‘He is here!’ he screamed to be heard over the sudden return of the storm’s wrath. ‘Constantine is h—’

With a wet punch, an arrow whacked into the man’s chest and shuddered there. He spasmed then folded over the edge of the timber parapet and fell like a sack of gravel, crunching into a pillowy snowdrift at the turret’s foot. I glanced to my right, seeing my archer nock and draw again, shifting his bow to the heights of the other tower, his eyes narrowing within the shadow of his helm brow. He loosed, but the dark-skinned sentry up there ducked behind the parapet, screaming and tolling a warning bell. At once, three more Maxentians spilled from the door at the base of that rightmost tower, rushing south towards a simple, snow-topped stable twenty paces away, in the lee of a rocky overhang. This was one of the few gateways through the mountains – albeit the least favoured and most treacherous – and it was guarded by just five men? Instantly, suspicion and elation clashed like swords in my mind. We had no time to rake over the facts. These watchmen could not be allowed to ride south and warn the legions of Italia. They had to die.

Welcome to today’s stop on the blog tour for Masters of Rome by Simon Turney and Gordon Doherty

Today, I’m excited to share with you my review for Masters of Rome by the combined talents of Simon Turney and Gordon Doherty. This is the second book in the trilogy. Check out my review for book 1, Sons of Rome, here.

Here’s the blurb

Their rivalry will change the world forever.

As competition for the imperial throne intensifies, Constantine and Maxentius realise their childhood friendship cannot last. Each man struggles to control their respective quadrant of empire, battered by currents of politics, religion and personal tragedy, threatened by barbarian forces and enemies within.

With their positions becoming at once stronger and more troubled, the strained threads of their friendship begin to unravel. Unfortunate words and misunderstandings finally sever their ties, leaving them as bitter opponents in the greatest game of all, with the throne of Rome the prize.

It is a matter that can only be settled by outright war…

Here’s my review

Masters of Rome is the stunning sequel to Sons of Rome, and the juicy jam? in this trilogy about Maxentius and Constantine, and the state of the Roman Empire in the early 300’s.


It is a book of vast scope, and yet perfectly held in check by the twin authors, Turney and Doherty, both taking the part of one of the main characters. Taking the reader from Rome to Africa, from Gaul to Rome, the scope of the novel is massive, and yet it never feels it. Never.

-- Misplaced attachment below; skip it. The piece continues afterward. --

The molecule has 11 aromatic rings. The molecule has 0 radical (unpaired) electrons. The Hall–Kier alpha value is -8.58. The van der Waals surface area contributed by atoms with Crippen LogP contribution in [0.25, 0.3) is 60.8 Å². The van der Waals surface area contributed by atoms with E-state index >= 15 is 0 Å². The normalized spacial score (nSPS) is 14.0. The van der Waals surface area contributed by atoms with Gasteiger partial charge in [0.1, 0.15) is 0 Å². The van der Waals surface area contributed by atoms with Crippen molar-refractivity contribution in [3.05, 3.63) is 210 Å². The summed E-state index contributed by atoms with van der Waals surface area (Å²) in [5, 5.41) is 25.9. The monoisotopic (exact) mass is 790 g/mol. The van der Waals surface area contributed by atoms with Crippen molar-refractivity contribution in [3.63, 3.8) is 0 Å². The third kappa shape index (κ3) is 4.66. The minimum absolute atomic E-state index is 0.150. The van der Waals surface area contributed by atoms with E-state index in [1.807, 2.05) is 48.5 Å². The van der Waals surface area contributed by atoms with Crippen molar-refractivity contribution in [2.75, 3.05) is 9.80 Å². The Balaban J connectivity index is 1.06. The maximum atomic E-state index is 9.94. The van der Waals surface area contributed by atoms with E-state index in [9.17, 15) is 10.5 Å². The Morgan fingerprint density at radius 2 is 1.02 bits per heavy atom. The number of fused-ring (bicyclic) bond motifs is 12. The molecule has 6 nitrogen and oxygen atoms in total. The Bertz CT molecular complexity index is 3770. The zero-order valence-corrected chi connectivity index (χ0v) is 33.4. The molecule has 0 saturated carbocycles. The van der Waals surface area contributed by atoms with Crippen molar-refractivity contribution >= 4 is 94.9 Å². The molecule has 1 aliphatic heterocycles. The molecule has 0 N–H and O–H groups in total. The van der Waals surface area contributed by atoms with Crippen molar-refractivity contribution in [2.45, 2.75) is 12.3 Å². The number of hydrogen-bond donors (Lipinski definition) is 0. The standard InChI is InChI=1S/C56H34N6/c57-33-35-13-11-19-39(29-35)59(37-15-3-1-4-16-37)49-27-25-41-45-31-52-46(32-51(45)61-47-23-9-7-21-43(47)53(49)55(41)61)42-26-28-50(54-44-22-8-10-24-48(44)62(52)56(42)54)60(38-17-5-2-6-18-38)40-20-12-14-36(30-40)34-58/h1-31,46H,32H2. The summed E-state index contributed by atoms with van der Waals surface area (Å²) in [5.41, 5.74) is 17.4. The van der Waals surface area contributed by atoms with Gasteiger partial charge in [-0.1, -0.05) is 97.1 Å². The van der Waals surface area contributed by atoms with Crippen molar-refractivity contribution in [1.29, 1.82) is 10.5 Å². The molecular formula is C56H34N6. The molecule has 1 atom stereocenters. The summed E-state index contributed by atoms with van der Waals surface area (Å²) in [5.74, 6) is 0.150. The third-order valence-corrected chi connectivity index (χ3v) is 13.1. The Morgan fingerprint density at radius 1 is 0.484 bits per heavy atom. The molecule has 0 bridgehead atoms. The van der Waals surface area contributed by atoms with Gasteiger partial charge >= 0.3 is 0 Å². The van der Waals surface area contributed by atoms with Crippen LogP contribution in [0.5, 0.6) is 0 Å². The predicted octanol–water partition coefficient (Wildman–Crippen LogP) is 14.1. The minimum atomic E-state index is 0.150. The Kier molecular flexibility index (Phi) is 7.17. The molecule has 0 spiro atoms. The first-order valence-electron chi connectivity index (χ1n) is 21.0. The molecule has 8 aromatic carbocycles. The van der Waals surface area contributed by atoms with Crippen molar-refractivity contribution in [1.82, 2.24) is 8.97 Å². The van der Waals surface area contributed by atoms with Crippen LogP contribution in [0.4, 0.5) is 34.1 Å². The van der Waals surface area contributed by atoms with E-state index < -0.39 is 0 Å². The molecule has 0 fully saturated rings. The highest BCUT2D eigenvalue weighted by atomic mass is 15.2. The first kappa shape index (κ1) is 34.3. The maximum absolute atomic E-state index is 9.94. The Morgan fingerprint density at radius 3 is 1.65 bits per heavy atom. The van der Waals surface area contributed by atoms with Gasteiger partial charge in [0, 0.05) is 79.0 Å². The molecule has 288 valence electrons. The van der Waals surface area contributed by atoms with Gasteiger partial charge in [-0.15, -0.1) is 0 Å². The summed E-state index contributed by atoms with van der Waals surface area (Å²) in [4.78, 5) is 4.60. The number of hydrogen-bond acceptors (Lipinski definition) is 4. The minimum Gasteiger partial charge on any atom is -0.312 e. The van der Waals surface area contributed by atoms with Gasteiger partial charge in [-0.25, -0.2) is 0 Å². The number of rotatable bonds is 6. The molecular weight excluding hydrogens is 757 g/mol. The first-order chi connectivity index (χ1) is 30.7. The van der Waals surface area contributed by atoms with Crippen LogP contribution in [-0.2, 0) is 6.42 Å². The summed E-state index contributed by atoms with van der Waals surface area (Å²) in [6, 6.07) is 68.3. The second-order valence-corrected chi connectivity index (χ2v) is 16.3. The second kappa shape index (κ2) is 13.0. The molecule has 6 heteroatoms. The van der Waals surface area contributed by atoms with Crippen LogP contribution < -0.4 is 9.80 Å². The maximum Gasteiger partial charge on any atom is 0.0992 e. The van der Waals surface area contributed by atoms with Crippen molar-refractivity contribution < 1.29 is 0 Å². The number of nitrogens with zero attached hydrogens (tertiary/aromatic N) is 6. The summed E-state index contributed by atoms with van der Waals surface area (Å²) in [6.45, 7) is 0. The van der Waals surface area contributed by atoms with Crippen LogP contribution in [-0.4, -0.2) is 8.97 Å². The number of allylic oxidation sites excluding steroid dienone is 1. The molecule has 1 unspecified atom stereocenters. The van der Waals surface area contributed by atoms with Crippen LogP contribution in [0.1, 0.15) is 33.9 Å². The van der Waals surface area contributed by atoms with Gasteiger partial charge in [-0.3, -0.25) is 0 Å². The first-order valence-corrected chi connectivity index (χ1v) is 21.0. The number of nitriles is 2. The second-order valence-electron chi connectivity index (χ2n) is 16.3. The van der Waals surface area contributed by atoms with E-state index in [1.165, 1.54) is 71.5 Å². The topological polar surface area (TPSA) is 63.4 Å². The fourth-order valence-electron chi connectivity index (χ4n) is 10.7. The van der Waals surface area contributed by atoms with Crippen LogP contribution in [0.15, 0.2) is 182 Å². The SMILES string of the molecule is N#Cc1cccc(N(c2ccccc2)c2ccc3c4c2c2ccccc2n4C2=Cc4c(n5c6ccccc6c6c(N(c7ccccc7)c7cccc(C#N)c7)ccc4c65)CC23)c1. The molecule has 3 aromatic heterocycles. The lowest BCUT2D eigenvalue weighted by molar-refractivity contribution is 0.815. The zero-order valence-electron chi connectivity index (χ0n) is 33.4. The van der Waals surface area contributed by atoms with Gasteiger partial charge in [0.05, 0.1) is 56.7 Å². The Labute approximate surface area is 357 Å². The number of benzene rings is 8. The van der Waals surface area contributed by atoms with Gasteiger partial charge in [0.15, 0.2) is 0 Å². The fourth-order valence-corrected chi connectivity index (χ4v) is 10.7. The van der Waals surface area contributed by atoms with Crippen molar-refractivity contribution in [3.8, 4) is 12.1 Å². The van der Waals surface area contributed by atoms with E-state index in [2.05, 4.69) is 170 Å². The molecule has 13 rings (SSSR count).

I am in awe of the skill of both authors to bring something as complex as this time period to life with such apparent ease (I know it won’t have been easy, but it feels it). Each chapter flows into the next, the desire to give both characters an equal voice, never falters, and quite frankly, I have no idea how the trilogy is ultimately going to end, but I am desperate to know:)


I highly recommend Masters of Rome, especially and particularly for those, who have no knowledge of the history of the period (like me) because it is absolutely fascinating and told with panache and skill, with an eye to detail. And those who do know the period, you’re still in for a treat as we follow the lives of Constantine and Maxentius and the inevitable march to war.


Thank you to Netgalley and the publisher for my review copy.

Masters of Rome is released today, March 4th, in ebook and you can purchase here.

Amazon

About the authors

Simon Turney is the author of the Marius’ Mules and Praetorian series, as well as The Damned Emperor series for Orion and Tales of the Empire series for Canelo. He is based in Yorkshire. 

Gordon Doherty is the author of the Legionary and Strategos series, and wrote the Assassin’s Creed tie-in novel Odyssey. He is based in Scotland.

Follow Simon Twitter Instagram Website

Follow Gordon Twitter Instagram Website

Follow Aries

Twitter: @AriesFiction

Facebook: Aries Fiction

Website: http://www.headofzeus.com

Don’t forget to check out the other stops on the Masters of Rome blog tour.

A Fiction Reading Year in Review – 2020

I know I won’t have been the only one to have struggled to find books engaging throughout 2020but there are two trends that have mainly characterised my reading throughout the year. I’ve either found myself in Early England (before 1066), or in the loving embrace of cosy 1920s murder mysteries. I don’t think it’s possible to get further apart.

But there are some books that have fallen outside of those two trends, and two of these books, have been my standout books of the year.

Anne O’Brien’s The Queen’s Rival was a true treat.

I was lucky enough to get an advanced copy from Netgalley so didn’t have to wait until the summer to enjoy it.

Here’s the blurb:

One family united by blood. Torn apart by war…

England, 1459: Cecily, Duchess of York, is embroiled in a plot to topple the weak-minded King Henry VI from the throne. But when the Yorkists are defeated at the Battle of Ludford Bridge, Cecily’s family flee and abandon her to face a marauding Lancastrian army on her own.

Cecily can only watch as her lands are torn apart and divided up by the ruthless Queen Marguerite. From the towers of her prison in Tonbridge Castle, the Duchess begins to spin a web of deceit – one that will eventually lead to treason, to the fall of King Henry VI, and to her eldest son being crowned King of England.

This is a story of heartbreak, ambition and treachery, of one woman’s quest to claim the throne during the violence and tragedy of the Wars of the Roses.”